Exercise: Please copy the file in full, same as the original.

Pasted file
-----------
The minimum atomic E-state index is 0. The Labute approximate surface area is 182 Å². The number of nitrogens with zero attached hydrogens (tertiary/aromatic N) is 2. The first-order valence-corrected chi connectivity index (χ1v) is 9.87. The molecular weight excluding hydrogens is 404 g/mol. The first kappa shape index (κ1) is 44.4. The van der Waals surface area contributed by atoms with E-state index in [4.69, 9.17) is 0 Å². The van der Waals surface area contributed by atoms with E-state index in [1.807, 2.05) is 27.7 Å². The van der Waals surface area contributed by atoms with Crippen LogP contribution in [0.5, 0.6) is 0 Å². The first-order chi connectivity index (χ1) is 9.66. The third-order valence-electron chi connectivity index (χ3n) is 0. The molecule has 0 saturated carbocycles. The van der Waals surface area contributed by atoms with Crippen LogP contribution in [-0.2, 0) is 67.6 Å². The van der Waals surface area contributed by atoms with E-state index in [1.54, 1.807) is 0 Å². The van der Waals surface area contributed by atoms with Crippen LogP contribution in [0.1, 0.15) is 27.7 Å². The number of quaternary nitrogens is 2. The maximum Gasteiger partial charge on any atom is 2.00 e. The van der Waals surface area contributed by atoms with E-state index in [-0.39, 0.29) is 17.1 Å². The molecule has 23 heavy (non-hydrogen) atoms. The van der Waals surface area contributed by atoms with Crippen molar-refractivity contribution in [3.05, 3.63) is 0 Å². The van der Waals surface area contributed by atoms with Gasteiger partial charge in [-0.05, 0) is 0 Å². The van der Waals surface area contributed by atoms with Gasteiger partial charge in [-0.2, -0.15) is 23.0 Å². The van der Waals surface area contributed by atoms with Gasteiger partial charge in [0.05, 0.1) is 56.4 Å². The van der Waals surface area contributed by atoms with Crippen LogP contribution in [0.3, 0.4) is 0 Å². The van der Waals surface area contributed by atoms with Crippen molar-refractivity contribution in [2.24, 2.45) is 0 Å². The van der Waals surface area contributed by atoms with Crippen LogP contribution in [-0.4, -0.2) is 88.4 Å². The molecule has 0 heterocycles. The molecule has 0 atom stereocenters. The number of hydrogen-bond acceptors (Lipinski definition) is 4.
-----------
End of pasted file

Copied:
The minimum atomic E-state index is 0. The Labute approximate surface area is 182 Å². The number of nitrogens with zero attached hydrogens (tertiary/aromatic N) is 2. The first-order valence-corrected chi connectivity index (χ1v) is 9.87. The molecular weight excluding hydrogens is 404 g/mol. The first kappa shape index (κ1) is 44.4. The van der Waals surface area contributed by atoms with E-state index in [4.69, 9.17) is 0 Å². The van der Waals surface area contributed by atoms with E-state index in [1.807, 2.05) is 27.7 Å². The van der Waals surface area contributed by atoms with Crippen LogP contribution in [0.5, 0.6) is 0 Å². The first-order chi connectivity index (χ1) is 9.66. The third-order valence-electron chi connectivity index (χ3n) is 0. The molecule has 0 saturated carbocycles. The van der Waals surface area contributed by atoms with Crippen LogP contribution in [-0.2, 0) is 67.6 Å². The van der Waals surface area contributed by atoms with E-state index in [1.54, 1.807) is 0 Å². The van der Waals surface area contributed by atoms with Crippen LogP contribution in [0.1, 0.15) is 27.7 Å². The number of quaternary nitrogens is 2. The maximum Gasteiger partial charge on any atom is 2.00 e. The van der Waals surface area contributed by atoms with E-state index in [-0.39, 0.29) is 17.1 Å². The molecule has 23 heavy (non-hydrogen) atoms. The van der Waals surface area contributed by atoms with Crippen molar-refractivity contribution in [3.05, 3.63) is 0 Å². The van der Waals surface area contributed by atoms with Gasteiger partial charge in [-0.05, 0) is 0 Å². The van der Waals surface area contributed by atoms with Gasteiger partial charge in [-0.2, -0.15) is 23.0 Å². The van der Waals surface area contributed by atoms with Gasteiger partial charge in [0.05, 0.1) is 56.4 Å². The van der Waals surface area contributed by atoms with Crippen LogP contribution in [0.3, 0.4) is 0 Å². The van der Waals surface area contributed by atoms with Crippen molar-refractivity contribution in [2.24, 2.45) is 0 Å². The van der Waals surface area contributed by atoms with Crippen LogP contribution in [-0.4, -0.2) is 88.4 Å². The molecule has 0 heterocycles. The molecule has 0 atom stereocenters. The number of hydrogen-bond acceptors (Lipinski definition) is 4.